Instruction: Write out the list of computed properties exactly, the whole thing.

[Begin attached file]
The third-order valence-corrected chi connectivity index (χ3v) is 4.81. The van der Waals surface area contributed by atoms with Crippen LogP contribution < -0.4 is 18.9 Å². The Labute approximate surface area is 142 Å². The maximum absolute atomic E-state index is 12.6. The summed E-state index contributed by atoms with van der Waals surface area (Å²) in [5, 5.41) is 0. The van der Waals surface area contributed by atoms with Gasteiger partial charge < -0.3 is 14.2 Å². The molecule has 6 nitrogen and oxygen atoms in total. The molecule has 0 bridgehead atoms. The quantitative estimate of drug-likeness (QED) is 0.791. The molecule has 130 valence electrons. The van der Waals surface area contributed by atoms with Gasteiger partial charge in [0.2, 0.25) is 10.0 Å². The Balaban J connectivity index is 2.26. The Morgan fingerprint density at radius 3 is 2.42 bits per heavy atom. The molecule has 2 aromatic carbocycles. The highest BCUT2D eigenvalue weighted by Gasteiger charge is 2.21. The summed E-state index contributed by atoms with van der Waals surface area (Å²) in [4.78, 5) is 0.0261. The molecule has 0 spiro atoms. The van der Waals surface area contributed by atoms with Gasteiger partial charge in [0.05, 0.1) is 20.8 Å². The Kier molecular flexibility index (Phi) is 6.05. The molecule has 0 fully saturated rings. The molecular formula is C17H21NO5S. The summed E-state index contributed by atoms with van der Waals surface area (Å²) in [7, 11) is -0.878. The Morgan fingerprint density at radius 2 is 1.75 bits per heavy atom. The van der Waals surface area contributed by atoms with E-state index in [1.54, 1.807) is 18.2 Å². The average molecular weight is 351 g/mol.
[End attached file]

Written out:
The third-order valence-corrected chi connectivity index (χ3v) is 4.81. The van der Waals surface area contributed by atoms with Crippen LogP contribution < -0.4 is 18.9 Å². The Labute approximate surface area is 142 Å². The maximum absolute atomic E-state index is 12.6. The summed E-state index contributed by atoms with van der Waals surface area (Å²) in [5, 5.41) is 0. The van der Waals surface area contributed by atoms with Gasteiger partial charge < -0.3 is 14.2 Å². The molecule has 6 nitrogen and oxygen atoms in total. The molecule has 0 bridgehead atoms. The quantitative estimate of drug-likeness (QED) is 0.791. The molecule has 130 valence electrons. The van der Waals surface area contributed by atoms with Gasteiger partial charge in [0.2, 0.25) is 10.0 Å². The Balaban J connectivity index is 2.26. The Morgan fingerprint density at radius 3 is 2.42 bits per heavy atom. The molecule has 2 aromatic carbocycles. The highest BCUT2D eigenvalue weighted by Gasteiger charge is 2.21. The summed E-state index contributed by atoms with van der Waals surface area (Å²) in [4.78, 5) is 0.0261. The molecule has 0 spiro atoms. The van der Waals surface area contributed by atoms with Gasteiger partial charge in [0.05, 0.1) is 20.8 Å². The Kier molecular flexibility index (Phi) is 6.05. The molecule has 0 fully saturated rings. The molecular formula is C17H21NO5S. The summed E-state index contributed by atoms with van der Waals surface area (Å²) in [7, 11) is -0.878. The Morgan fingerprint density at radius 2 is 1.75 bits per heavy atom. The van der Waals surface area contributed by atoms with E-state index in [1.54, 1.807) is 18.2 Å². The average molecular weight is 351 g/mol.